Malawi Congress Party (MCP) president Lazarus Chakwera yesterday met Malawi Electoral Commission (MEC) chairperson Jane Ansah in Blantyre to discuss concerns over the first phase of the voter registration exercise.
Chakwera, who is also leader of opposition in Parliament, arrived at MEC’s Msonkho House at exactly 13:57 hours for a closed-door meeting that lasted about 2 hours 30 minutes.
He was accompanied by MCP secretary general Eisenhower Mkaka and lawyer Titus Mvalo.
Chakwera did not grant the press an interview, with Mkaka simply saying he could not do so as journalists were not invited to the meeting.
Speaking in an interview later, Ansah confirmed that the meeting discussed concerns MCP raised with the commission over the first phase of the voter registration which started on June 29 and ended on Monday. But she declined to shed more details on what was discussed behind closed doors.
Asked what MEC would do about the concerns, Ansah said there is need for consultation.
She said: “We cannot make any decisions at the moment as decisions are made upon consultations with various stakeholders and roundtable discussions between MEC commissioners.”
Ansah, who said MEC did not invite Chakwera to come in person to register his complaints to the commission, said there will be a national consultative meeting next Tuesday to discuss the complaints.
She said: “As MEC chair, I do not make decisions. Resolutions and decisions are made by the whole commission by a consensus. So, I have heard them and I will take it to the commission and not only the commission because it works with different stakeholders. We are having a national consultative forum meeting on the 17th and we will discuss and then the commission will meet and map the way forward.”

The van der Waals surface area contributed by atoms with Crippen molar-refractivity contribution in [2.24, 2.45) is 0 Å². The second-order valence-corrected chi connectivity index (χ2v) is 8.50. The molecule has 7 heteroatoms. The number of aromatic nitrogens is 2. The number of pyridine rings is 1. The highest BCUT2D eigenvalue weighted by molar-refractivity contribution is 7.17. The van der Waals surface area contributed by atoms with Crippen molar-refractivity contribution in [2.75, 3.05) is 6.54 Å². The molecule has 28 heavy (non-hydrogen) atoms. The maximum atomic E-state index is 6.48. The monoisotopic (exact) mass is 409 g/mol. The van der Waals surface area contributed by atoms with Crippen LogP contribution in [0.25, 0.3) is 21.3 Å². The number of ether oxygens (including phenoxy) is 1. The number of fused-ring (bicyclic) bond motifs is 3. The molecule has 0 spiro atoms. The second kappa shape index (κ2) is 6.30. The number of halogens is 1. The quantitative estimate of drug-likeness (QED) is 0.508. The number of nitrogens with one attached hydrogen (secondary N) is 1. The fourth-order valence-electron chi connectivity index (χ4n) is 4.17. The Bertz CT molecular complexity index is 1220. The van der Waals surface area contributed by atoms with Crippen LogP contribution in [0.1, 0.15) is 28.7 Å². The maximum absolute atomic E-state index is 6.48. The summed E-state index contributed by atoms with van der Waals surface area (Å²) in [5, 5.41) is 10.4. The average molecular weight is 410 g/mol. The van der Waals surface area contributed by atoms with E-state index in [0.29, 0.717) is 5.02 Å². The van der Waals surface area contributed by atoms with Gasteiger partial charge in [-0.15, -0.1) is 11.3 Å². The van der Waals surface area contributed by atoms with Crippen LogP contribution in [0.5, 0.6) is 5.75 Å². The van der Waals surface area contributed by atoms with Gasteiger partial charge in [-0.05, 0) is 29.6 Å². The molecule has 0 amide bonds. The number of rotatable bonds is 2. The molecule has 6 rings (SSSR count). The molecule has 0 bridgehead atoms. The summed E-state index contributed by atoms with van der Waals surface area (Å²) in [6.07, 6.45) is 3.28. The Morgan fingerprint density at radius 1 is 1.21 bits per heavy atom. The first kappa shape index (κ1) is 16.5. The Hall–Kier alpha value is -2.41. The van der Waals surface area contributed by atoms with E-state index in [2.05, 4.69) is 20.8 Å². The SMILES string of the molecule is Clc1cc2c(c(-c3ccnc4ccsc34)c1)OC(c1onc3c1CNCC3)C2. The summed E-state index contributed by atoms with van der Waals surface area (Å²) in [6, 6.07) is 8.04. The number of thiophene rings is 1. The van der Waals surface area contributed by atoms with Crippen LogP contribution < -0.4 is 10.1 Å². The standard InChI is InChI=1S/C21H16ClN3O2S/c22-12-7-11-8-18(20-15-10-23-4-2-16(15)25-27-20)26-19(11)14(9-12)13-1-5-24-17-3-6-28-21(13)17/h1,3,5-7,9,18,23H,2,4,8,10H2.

The first phase of the voter registration exercise was conducted in Dedza, Kasungu and Salima, some of the districts regarded as MCP strongholds.
MCP spokesperson Reverend Maurice Munthali said last week that MEC had failed to handle the exercise as it was marked by persistent breakdown of registration equipment, lack or late delivery of fuel for generators, weak solar panels and inadequate registration materials, among others.
He also said there was confusion over eligible voters because of overlap of the registration process with other programmes such as the Farm Input Subsidy Programme (Fisp) and the pending Population and Housing Census.
But Ansah yesterday said the commission had put in place right channels for mass sensitisation and that sensitisation messages are still being broadcast through several mediums.
Malawi Electoral Support Network chairperson Steve Duwa also acknowledged the low turn-out in centres under the first phase of the registration exercise.
He attributed the situation to lack of civic education and funding delays to accredited civil society organisations. n